The card emulation mode also allows the NFC device to serve as a substitute for event tickets, loyalty cards, or even hotel keys. So at reception when you check in you’d swipe once to pick up your key, and then swipe again over your room door to unlock it. No key to remember as long as you have your phone with you.
- Location check-ins
Leading Japanese social network Mixi has already introduced NFC-based location check-ins via Android, allowing users to check-in instantly by swiping their phones against an NFC decal at a physical location, meaning your check-in is physically verified, can work in places that GPS signals don’t reach (like underground), and you’re saved the step of tracking down the location you need to check in to.
- Enhancing a physical experience
At the PIAS music festival, 10,000 people received cards with an NFC chip embedded in them, enabling a whole range of enhanced experiences from photo sharing to connecting people at the event to entering contests. A similar experience was provided at the STRP art festival in Holland, where RFID tags were used to connect people with the art.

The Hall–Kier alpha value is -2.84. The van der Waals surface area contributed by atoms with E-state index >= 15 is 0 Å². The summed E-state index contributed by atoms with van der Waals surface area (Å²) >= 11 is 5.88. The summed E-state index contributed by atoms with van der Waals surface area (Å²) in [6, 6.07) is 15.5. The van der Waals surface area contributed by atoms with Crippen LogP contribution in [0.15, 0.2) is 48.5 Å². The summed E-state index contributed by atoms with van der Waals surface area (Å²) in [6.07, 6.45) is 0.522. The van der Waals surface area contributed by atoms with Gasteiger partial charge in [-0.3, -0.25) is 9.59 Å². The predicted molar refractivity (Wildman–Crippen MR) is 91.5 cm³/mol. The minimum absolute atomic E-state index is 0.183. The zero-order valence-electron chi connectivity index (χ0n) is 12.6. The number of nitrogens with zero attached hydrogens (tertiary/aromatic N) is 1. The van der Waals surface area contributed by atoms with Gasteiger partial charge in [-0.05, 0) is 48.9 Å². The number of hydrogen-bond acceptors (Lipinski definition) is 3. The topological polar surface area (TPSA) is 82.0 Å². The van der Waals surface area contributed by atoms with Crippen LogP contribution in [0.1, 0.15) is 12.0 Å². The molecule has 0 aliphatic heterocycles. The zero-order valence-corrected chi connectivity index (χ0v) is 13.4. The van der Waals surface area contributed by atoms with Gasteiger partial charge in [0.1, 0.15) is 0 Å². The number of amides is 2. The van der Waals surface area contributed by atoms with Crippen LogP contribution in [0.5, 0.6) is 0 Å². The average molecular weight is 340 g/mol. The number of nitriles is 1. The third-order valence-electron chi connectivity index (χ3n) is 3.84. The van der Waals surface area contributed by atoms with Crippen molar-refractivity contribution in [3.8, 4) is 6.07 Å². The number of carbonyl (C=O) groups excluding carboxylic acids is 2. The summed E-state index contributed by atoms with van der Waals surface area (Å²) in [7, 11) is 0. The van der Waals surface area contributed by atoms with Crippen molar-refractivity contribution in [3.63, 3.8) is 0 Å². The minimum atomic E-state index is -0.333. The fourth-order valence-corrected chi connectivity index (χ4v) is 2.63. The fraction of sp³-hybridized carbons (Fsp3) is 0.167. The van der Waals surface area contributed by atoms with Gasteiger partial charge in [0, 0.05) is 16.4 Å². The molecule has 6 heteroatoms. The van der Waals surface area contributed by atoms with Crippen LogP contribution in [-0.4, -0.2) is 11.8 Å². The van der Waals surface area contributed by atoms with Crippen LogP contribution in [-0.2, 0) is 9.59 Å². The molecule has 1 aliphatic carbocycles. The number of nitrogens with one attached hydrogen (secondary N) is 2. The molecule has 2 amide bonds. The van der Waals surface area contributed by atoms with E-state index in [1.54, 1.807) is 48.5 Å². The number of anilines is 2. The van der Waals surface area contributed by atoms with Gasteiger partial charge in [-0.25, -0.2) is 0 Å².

- Object-based media
Physical products are increasingly coming with sensors and wifi connections, allowing them to gather and share data. But an even simpler and more ubiquitous form of ‘connecting’ objects is available with NFC, allowing objects to be very cheaply include NFC tags that will allow them to bundle in media and simple interactivity. Timo Arnall’s great post on iPhone RFID: object-based media includes a video that brings this concept to life.
- Smart posters
A use case that has been talked about for years, smart posters would include NFC tags that store anything from media to URLs, and have those seamlessly transfer to the users’ phones when swiped across the poster.
- Phone-to-phone information exchange
One of the standard NFC features is the ability to exchange information between two NFC devices. This will allow functionality like the ‘Bump’ app on iPhones to work across different and competing devices.